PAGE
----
Stephen Prenter should have been playing in that semi-final. But the delay until the semi-final actually took place proved disastrous for the Sarsfield’s forward.
“To fill the gap, Br Nolan organised a challenge match for us against the SMA priests down in Dromantine College.
“It was a brute of an afternoon, pouring rain on an already heavy pitch. Then a brute of a full-back took me out, sending me to hospital with a broken collar-bone.
“Every time I have driven past that sign for Dromantine on the Newry – Belfast road since, I have cursed those priests.
“It meant that I was on the side-line for the game with St Malachy’s which I recall as being very fast, very open. It was 13-a-side and suited us because “Harry” (Br Nolan) had us very fit and very fast doing energy-sapping runs up the steep grass banks between the all-weather and the grass pitches behind the school.
“We moved the ball quickly and I don’t think that we were really in trouble at any time during the game.
“We had won the group matches handy enough except for the one against St Patrick’s Maghera over in Cherryvale. It went right to the wire before we came through and that really helped our preparation.”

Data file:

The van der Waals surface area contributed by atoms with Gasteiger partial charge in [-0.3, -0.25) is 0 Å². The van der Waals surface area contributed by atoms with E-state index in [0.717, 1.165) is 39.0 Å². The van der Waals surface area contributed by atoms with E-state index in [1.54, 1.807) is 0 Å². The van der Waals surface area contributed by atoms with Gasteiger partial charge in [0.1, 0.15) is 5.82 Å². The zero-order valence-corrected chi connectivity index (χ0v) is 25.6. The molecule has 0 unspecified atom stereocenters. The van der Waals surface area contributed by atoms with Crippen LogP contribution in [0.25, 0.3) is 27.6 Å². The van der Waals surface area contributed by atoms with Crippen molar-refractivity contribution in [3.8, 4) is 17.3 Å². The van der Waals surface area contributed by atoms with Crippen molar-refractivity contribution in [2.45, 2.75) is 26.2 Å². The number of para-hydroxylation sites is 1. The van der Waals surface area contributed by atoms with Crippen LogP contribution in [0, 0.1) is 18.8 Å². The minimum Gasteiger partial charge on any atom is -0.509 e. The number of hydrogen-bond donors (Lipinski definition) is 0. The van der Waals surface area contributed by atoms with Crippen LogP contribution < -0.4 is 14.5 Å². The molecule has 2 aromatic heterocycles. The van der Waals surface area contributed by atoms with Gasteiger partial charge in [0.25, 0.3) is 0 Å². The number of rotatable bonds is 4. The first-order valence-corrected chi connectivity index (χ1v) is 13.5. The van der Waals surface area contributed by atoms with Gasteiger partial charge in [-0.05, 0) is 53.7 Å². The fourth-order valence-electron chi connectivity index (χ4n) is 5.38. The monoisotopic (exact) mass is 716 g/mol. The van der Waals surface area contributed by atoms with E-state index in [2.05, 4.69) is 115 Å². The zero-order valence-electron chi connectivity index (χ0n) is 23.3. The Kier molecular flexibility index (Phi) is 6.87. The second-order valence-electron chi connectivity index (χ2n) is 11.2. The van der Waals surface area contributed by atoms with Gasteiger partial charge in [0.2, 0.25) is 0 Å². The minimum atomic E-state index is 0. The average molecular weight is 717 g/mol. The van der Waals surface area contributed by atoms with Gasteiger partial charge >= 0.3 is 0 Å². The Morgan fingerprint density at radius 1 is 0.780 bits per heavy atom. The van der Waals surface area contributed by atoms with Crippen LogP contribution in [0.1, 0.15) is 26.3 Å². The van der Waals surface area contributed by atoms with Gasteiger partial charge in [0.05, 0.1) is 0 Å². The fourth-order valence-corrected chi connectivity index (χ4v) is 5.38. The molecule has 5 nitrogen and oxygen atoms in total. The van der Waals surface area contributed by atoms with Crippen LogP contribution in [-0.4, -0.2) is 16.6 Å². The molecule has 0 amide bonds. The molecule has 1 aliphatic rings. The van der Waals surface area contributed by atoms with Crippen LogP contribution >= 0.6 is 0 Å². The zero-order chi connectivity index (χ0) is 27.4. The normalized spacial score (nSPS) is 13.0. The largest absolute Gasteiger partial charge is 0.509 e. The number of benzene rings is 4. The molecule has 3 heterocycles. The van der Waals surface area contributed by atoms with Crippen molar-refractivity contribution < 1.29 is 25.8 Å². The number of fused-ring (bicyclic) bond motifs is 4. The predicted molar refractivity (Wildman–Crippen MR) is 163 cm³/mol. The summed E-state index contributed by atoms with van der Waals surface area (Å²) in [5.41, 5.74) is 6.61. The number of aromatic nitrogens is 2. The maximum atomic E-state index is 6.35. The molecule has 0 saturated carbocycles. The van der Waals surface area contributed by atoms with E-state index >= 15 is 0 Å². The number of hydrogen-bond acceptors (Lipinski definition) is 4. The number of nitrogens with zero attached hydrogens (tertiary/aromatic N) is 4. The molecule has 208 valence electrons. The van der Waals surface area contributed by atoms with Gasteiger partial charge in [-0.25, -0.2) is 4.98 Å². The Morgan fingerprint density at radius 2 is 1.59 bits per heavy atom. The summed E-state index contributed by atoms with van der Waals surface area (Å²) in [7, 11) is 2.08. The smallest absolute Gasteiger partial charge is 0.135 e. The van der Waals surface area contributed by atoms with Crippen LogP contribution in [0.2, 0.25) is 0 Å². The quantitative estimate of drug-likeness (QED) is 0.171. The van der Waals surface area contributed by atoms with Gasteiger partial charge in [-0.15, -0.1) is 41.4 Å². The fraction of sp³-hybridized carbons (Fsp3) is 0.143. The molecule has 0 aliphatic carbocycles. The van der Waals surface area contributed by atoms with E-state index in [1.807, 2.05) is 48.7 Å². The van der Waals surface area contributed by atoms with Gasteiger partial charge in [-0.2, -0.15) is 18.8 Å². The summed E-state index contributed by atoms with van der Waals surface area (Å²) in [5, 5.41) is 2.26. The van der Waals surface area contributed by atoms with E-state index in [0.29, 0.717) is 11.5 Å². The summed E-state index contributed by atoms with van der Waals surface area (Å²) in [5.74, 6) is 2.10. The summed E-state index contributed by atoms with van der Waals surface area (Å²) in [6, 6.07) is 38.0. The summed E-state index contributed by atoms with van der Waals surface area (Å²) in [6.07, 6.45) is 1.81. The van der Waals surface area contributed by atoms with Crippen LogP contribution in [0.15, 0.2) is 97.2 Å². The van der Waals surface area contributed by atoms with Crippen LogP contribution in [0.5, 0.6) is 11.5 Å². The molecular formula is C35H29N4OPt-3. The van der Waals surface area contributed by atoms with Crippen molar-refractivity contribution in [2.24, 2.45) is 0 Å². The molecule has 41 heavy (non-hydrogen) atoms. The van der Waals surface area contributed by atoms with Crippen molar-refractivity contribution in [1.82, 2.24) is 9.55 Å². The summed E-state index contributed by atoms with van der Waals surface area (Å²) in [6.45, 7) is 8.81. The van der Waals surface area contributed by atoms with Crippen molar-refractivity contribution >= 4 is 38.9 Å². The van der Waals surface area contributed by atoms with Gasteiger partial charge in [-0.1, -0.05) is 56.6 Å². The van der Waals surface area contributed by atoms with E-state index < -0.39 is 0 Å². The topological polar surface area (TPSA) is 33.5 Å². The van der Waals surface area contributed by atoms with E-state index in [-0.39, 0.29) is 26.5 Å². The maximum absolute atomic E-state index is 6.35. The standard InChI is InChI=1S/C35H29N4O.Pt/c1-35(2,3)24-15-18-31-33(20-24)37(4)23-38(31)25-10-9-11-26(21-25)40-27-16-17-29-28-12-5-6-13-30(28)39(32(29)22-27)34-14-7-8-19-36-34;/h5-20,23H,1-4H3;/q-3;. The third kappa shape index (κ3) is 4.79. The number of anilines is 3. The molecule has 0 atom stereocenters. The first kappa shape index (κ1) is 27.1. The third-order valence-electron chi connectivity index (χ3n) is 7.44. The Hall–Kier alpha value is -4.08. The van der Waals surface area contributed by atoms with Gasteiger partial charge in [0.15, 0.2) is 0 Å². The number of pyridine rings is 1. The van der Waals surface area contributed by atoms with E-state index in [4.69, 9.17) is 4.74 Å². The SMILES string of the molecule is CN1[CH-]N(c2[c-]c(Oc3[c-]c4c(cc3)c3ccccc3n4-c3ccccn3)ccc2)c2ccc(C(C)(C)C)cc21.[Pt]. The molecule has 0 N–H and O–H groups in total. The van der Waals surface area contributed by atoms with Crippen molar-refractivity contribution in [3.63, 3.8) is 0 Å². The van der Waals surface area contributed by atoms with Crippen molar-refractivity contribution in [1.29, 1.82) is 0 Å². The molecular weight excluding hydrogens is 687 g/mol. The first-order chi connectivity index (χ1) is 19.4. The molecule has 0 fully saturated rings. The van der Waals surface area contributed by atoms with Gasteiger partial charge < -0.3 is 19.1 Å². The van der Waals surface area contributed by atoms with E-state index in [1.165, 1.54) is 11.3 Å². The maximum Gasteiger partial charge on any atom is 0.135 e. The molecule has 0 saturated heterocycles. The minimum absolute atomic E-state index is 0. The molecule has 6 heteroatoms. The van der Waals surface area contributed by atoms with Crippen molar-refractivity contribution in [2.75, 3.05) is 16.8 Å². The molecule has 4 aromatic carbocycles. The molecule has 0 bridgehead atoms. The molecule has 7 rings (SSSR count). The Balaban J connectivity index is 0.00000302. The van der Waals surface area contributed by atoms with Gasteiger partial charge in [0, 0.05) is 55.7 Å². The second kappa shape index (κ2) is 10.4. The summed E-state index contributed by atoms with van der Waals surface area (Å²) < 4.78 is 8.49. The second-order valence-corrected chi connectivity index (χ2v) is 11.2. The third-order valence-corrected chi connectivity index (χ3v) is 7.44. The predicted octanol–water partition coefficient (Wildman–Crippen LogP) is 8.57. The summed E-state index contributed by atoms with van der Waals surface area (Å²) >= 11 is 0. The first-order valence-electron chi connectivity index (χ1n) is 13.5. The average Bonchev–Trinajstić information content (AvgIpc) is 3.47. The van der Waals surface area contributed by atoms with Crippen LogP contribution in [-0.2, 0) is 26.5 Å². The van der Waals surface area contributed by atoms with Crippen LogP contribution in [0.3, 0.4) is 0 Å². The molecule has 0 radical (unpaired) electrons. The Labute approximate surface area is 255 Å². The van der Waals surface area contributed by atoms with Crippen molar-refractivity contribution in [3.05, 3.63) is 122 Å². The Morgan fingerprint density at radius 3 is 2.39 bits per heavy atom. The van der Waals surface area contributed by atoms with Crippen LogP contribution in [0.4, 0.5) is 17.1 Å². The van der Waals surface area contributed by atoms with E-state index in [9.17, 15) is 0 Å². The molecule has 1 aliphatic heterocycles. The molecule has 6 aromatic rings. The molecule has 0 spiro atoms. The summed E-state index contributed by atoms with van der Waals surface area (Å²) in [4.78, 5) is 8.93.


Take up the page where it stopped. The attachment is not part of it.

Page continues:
Even though the two schools were just a few miles apart, the St Mary’s players didn’t know too much about St Malachy’s.
“I don’t recall their players being mentioned in team-talks before the game. They were mostly boarders or lads from the other side of town. We didn’t really know them. We knew of Martin O’Neill alright; he already had a reputation for his football.
“I remember Martin coming into our dressing room after the game, shaking hands with us, wishing us the best. I think that was the point when we started to believe that we were on a real journey and that we were capable of reaching the end.”
St Mary’s in the 1960s and 1970s was developing as a school in an area of expanding population. The school had just moved from Barrack Street to its present site on the Glen Road.
It was a large school but only two buses serviced it, one from the Ards peninsula and the other from out towards Lurgan. Those buses supplied key components in what Prenter describes as a “band of brothers”.
“We really were a solid group. There was huge comraderie in that group. We had a lot of success in hurling through the years in the school. And we were able to recruit a few of the footballers into the hurling team – like Gerry McHugh and Tom Breslin.